• Gibson ,L., MacLennan, W. J., Gray, C., Pentland, B. (1991). Evaluation of a comprehensive assessment battery for stroke patients. International Journal of Rehabilitation Research, 14, 93-100.
  • Katzman, R., Brown, T., Fuld, P., Peck, A., Schechter, R., Schimmel, H. (1983). Validation of a short Orientation-Memory-Concentration test of cognitive impairment. Am J Psychiatry, 140, 734-739.
  • O’Neill, P. A., Cheadle, B., Wyatt, R., McGuffog, J., Fullerton, K. J. (1990). The value of the Frenchay Aphasia Screening Test in screening for dysphasia: Better than the clinician? Clinical Rehabilitation, 4, 123-128.
  • Philp, I., Lowles, R. V., Armstrong, G. K., Whitehead, C. (2002). Repeatability of standardized tests of functional impairment and well-being in older people in a rehabilitation setting. Disability and Rehabilitation, 24, 243-249.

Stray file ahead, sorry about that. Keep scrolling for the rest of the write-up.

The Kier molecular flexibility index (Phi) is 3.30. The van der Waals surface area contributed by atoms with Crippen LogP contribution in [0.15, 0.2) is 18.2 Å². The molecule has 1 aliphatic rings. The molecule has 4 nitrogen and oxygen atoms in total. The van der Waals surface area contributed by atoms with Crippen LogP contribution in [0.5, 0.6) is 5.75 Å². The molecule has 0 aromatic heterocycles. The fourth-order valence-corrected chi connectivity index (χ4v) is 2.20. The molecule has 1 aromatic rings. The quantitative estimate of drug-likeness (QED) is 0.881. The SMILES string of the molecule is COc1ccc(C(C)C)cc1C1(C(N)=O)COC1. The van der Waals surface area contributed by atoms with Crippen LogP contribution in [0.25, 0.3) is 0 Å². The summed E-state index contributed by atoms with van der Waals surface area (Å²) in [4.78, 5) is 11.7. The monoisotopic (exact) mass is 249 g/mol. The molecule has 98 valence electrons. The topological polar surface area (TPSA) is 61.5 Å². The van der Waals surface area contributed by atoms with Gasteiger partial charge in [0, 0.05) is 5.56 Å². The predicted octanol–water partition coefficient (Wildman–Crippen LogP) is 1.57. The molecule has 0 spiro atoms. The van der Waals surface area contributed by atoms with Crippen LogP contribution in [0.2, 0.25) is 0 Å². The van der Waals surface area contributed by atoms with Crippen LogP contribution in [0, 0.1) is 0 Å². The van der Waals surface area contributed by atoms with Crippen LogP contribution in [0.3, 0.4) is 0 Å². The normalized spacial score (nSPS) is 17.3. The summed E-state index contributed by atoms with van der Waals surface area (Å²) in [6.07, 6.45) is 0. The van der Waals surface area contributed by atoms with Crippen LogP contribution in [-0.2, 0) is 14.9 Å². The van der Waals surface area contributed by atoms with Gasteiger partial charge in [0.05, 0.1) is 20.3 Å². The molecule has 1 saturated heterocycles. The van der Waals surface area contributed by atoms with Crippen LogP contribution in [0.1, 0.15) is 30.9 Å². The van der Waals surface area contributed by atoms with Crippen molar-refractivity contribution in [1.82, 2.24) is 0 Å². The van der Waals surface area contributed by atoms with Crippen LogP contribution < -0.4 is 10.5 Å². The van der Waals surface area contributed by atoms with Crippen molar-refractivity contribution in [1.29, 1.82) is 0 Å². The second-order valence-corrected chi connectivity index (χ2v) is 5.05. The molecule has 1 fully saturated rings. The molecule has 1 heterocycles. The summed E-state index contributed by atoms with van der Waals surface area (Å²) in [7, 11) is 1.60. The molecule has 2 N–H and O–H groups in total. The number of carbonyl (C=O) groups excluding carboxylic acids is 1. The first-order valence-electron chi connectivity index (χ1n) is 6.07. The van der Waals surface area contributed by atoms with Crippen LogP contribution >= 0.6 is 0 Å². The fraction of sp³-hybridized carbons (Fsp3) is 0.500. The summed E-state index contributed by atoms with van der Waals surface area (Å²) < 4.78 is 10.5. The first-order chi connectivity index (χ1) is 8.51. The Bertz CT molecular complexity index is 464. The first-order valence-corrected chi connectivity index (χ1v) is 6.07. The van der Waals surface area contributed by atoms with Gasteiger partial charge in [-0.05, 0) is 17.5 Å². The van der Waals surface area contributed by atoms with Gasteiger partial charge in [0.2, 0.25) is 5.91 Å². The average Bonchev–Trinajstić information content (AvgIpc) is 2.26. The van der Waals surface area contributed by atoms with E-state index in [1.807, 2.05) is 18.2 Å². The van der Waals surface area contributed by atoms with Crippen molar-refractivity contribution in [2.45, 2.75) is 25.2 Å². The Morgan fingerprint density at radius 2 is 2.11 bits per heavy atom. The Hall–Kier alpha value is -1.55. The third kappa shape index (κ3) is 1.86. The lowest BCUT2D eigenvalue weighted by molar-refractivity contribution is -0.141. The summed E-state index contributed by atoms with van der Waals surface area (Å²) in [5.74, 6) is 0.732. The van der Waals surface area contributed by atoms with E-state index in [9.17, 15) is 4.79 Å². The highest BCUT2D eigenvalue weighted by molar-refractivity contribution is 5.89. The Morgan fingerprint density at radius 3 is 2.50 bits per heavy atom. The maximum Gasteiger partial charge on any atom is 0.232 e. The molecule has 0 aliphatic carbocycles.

• Salter, K., Jutai, J., Foley, N., Hellings, C., Teasell, R. (2006). Identification of aphasia post stroke: A review of screening assessment tools. Brain Injury, 20(6), 559-568.
  • Sweeney, T., Sheahan, N., Rice, I., Malone, J., Walsh, J. B., Coakley, D. (1993). Communication disorders in a hospital elderly population. Clinical Rehabilitation, 7, 113-117.
  • Syder, D., Body, R., Parker, M., Boddy, M. (1993). Sheffield screening test for acquired language disorders. Manual: Nfer-Nelson.

See The Measure

How to obtain the FAST:

The FAST test manual and stimulus and reading cards can be purchased by accessing the Stass publications website.